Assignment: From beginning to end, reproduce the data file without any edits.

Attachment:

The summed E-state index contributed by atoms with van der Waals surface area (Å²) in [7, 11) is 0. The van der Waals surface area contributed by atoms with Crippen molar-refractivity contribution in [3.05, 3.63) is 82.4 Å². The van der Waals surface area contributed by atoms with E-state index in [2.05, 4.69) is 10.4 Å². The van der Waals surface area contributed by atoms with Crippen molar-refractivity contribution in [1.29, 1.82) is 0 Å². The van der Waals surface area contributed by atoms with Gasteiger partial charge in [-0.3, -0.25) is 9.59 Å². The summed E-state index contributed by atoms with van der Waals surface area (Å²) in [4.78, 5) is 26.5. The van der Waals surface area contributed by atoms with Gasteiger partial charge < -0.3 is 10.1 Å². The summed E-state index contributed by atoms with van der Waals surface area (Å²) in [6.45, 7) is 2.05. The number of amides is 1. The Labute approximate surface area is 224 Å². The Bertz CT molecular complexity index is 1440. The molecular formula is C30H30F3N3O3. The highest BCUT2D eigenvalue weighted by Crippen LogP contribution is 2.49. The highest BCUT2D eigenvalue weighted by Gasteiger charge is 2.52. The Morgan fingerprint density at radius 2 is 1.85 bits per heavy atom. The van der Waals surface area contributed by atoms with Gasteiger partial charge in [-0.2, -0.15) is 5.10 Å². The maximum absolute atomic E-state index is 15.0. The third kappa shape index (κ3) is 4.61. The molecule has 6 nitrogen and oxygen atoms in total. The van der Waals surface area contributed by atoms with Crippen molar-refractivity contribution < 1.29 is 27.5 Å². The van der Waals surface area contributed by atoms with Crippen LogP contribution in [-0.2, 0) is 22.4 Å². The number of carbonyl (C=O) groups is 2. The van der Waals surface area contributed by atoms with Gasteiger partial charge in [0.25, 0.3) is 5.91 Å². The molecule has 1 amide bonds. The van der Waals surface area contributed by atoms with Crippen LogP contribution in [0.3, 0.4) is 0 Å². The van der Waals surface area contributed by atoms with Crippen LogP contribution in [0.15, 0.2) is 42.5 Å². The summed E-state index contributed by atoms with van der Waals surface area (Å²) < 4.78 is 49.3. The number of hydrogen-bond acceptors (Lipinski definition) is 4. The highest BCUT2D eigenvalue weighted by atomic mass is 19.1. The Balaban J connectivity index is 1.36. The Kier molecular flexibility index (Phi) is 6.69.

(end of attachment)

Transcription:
The summed E-state index contributed by atoms with van der Waals surface area (Å²) in [7, 11) is 0. The van der Waals surface area contributed by atoms with Crippen molar-refractivity contribution in [3.05, 3.63) is 82.4 Å². The van der Waals surface area contributed by atoms with E-state index in [2.05, 4.69) is 10.4 Å². The van der Waals surface area contributed by atoms with Crippen molar-refractivity contribution in [1.29, 1.82) is 0 Å². The van der Waals surface area contributed by atoms with Gasteiger partial charge in [-0.3, -0.25) is 9.59 Å². The summed E-state index contributed by atoms with van der Waals surface area (Å²) in [4.78, 5) is 26.5. The van der Waals surface area contributed by atoms with Gasteiger partial charge < -0.3 is 10.1 Å². The summed E-state index contributed by atoms with van der Waals surface area (Å²) in [6.45, 7) is 2.05. The number of amides is 1. The Labute approximate surface area is 224 Å². The Bertz CT molecular complexity index is 1440. The molecular formula is C30H30F3N3O3. The highest BCUT2D eigenvalue weighted by Crippen LogP contribution is 2.49. The highest BCUT2D eigenvalue weighted by Gasteiger charge is 2.52. The Morgan fingerprint density at radius 2 is 1.85 bits per heavy atom. The van der Waals surface area contributed by atoms with Gasteiger partial charge in [-0.2, -0.15) is 5.10 Å². The maximum absolute atomic E-state index is 15.0. The third kappa shape index (κ3) is 4.61. The molecule has 6 nitrogen and oxygen atoms in total. The van der Waals surface area contributed by atoms with Crippen molar-refractivity contribution < 1.29 is 27.5 Å². The van der Waals surface area contributed by atoms with Crippen LogP contribution in [-0.2, 0) is 22.4 Å². The number of carbonyl (C=O) groups is 2. The van der Waals surface area contributed by atoms with Gasteiger partial charge in [0.25, 0.3) is 5.91 Å². The molecule has 1 amide bonds. The van der Waals surface area contributed by atoms with Crippen LogP contribution in [0.3, 0.4) is 0 Å². The van der Waals surface area contributed by atoms with Crippen LogP contribution in [0.15, 0.2) is 42.5 Å². The summed E-state index contributed by atoms with van der Waals surface area (Å²) < 4.78 is 49.3. The number of hydrogen-bond acceptors (Lipinski definition) is 4. The highest BCUT2D eigenvalue weighted by atomic mass is 19.1. The Balaban J connectivity index is 1.36. The Kier molecular flexibility index (Phi) is 6.69.